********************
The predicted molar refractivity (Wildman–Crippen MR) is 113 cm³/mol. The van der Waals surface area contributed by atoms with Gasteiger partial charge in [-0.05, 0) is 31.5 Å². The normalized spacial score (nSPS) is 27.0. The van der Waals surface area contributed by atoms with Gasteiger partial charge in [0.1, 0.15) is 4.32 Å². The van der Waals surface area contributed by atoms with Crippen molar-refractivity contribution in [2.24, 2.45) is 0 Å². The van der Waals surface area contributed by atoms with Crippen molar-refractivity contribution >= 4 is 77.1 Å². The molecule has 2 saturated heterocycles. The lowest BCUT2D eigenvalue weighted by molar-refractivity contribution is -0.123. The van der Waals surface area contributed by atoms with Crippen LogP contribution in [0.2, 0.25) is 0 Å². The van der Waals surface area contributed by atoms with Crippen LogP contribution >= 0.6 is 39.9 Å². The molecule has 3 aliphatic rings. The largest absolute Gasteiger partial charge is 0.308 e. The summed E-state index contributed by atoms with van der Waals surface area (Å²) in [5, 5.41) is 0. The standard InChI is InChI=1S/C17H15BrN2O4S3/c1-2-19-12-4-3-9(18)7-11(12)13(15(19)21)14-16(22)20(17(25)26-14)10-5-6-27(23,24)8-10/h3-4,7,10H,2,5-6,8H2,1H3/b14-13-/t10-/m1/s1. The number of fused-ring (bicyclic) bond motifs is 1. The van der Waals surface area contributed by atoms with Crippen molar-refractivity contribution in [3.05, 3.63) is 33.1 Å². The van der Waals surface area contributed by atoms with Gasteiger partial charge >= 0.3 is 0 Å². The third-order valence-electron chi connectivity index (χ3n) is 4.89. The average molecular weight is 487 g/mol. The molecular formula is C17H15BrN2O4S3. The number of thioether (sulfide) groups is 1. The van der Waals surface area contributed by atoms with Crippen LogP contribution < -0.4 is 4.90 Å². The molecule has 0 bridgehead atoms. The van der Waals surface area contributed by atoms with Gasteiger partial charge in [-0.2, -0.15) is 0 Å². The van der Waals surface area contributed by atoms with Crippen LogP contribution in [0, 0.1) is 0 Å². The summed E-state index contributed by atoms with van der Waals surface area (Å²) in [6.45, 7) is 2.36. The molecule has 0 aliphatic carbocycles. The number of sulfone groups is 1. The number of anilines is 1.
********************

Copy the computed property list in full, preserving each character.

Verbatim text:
The predicted molar refractivity (Wildman–Crippen MR) is 113 cm³/mol. The van der Waals surface area contributed by atoms with Gasteiger partial charge in [-0.05, 0) is 31.5 Å². The normalized spacial score (nSPS) is 27.0. The van der Waals surface area contributed by atoms with Gasteiger partial charge in [0.1, 0.15) is 4.32 Å². The van der Waals surface area contributed by atoms with Crippen molar-refractivity contribution in [2.24, 2.45) is 0 Å². The van der Waals surface area contributed by atoms with Crippen molar-refractivity contribution >= 4 is 77.1 Å². The molecule has 2 saturated heterocycles. The lowest BCUT2D eigenvalue weighted by molar-refractivity contribution is -0.123. The van der Waals surface area contributed by atoms with Crippen LogP contribution in [0.2, 0.25) is 0 Å². The van der Waals surface area contributed by atoms with Crippen LogP contribution >= 0.6 is 39.9 Å². The molecule has 3 aliphatic rings. The largest absolute Gasteiger partial charge is 0.308 e. The summed E-state index contributed by atoms with van der Waals surface area (Å²) in [5, 5.41) is 0. The standard InChI is InChI=1S/C17H15BrN2O4S3/c1-2-19-12-4-3-9(18)7-11(12)13(15(19)21)14-16(22)20(17(25)26-14)10-5-6-27(23,24)8-10/h3-4,7,10H,2,5-6,8H2,1H3/b14-13-/t10-/m1/s1. The number of fused-ring (bicyclic) bond motifs is 1. The van der Waals surface area contributed by atoms with Crippen molar-refractivity contribution in [3.05, 3.63) is 33.1 Å². The van der Waals surface area contributed by atoms with Gasteiger partial charge >= 0.3 is 0 Å². The third-order valence-electron chi connectivity index (χ3n) is 4.89. The average molecular weight is 487 g/mol. The molecular formula is C17H15BrN2O4S3. The number of thioether (sulfide) groups is 1. The van der Waals surface area contributed by atoms with Crippen LogP contribution < -0.4 is 4.90 Å². The molecule has 0 bridgehead atoms. The van der Waals surface area contributed by atoms with Gasteiger partial charge in [-0.2, -0.15) is 0 Å². The van der Waals surface area contributed by atoms with Crippen LogP contribution in [0, 0.1) is 0 Å². The summed E-state index contributed by atoms with van der Waals surface area (Å²) in [6.45, 7) is 2.36. The molecule has 0 aliphatic carbocycles. The number of sulfone groups is 1. The number of anilines is 1.